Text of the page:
Study Abroad With Other Americans. How It Is?

When you choose to study abroad, sometimes you inevitably will be sitting in a classroom filled with other Americans.

To some, this may seem completely illogical. You go to study abroad to meet the locals not locals in your own country.  However, studying abroad with Americans has its advantages and disadvantages.

Here are are some advantages of study abroad with Americans:

    • The lack of other Americans means you won’t have to endure critical analyses of recent U.S. cultural issues, like which Hilton sister is a better actress or the last episode of “Friends.” (Note: For some, this may be a drawback.)
    • Your new foreign pals will have slightly different customs (“Vassily, what are you wearing?”), but go with it coolness is so subjective, anyway. You may come home with a fresh sense of style or a newfound taste for stewed offal. (It’s happened before.)
    • Most schools will not only let you take classes, they’ll also permit you to use different online tools, join their teams, clubs, and organizations, another fantastic way to chill with local students. You may discover a new side of yourself for example, that you excel at Petanque, or, conversely, that your boogie-boarding skills are mere tiddlywinks compared to your Aussie buddies’.

But of course, there is always the other side of the coin with studying with other Americans. Here, in article, we’ll discuss the disadvantages of studying abroad with Americans:

    • Language, language, language. We’re not just focusing on Monty Python accents and Cockney slang; at least in England it’s still English. But if you study abroad in a non-English-speaking country and want to attend a local university, be sure your language skills are up for the challenge. You’ll be shown no special favors generally, but of course, your fluency will improve exponentially.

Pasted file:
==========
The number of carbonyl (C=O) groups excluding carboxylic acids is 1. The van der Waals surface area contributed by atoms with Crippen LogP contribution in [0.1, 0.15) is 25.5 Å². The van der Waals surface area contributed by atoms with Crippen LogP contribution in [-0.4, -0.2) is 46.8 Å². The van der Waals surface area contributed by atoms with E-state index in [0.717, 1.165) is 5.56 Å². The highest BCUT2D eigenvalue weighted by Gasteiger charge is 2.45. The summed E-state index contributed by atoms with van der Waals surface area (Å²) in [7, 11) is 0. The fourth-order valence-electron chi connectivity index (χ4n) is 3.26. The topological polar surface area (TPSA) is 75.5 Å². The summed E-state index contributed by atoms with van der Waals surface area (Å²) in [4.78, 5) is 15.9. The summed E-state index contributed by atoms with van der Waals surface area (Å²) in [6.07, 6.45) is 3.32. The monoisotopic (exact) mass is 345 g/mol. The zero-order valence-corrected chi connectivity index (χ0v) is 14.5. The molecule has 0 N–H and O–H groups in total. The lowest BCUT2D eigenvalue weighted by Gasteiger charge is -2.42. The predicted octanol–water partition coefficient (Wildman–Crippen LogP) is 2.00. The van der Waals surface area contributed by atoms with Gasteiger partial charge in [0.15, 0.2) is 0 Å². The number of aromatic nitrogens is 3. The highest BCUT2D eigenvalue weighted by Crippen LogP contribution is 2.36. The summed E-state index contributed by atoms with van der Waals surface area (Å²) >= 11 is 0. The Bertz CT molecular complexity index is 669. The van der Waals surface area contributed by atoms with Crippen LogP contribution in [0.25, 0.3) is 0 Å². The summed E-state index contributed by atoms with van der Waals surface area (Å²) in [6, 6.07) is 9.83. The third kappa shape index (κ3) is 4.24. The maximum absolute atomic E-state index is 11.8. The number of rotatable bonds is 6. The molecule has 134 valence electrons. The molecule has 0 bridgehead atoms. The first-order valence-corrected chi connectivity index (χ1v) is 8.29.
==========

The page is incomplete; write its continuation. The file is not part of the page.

• Most U.S. schools and study-abroad companies charge the equivalent of a full semester’s tuition at an American university to study at a foreign college. But native students at those schools are usually paying much less than you, sometimes by a matter of several degrees, meaning their spending habits will probably outpace yours, particularly at the pubs. Remember to take it easy.
    • Each country has its own official, nonsensical way of dealing with paperwork and rules, and that extends to schools. (“Of course we don’t require advisers to inform students when they take abrupt, month long vacations”). American-run programs abroad tend to handle all the bureaucracy for you, which can be a huge benefit. This also applies to the level of academic rigor: you know what you’ll get with an American-run program, but the foreign classes can be crushingly hard or easier than taking the London Tube.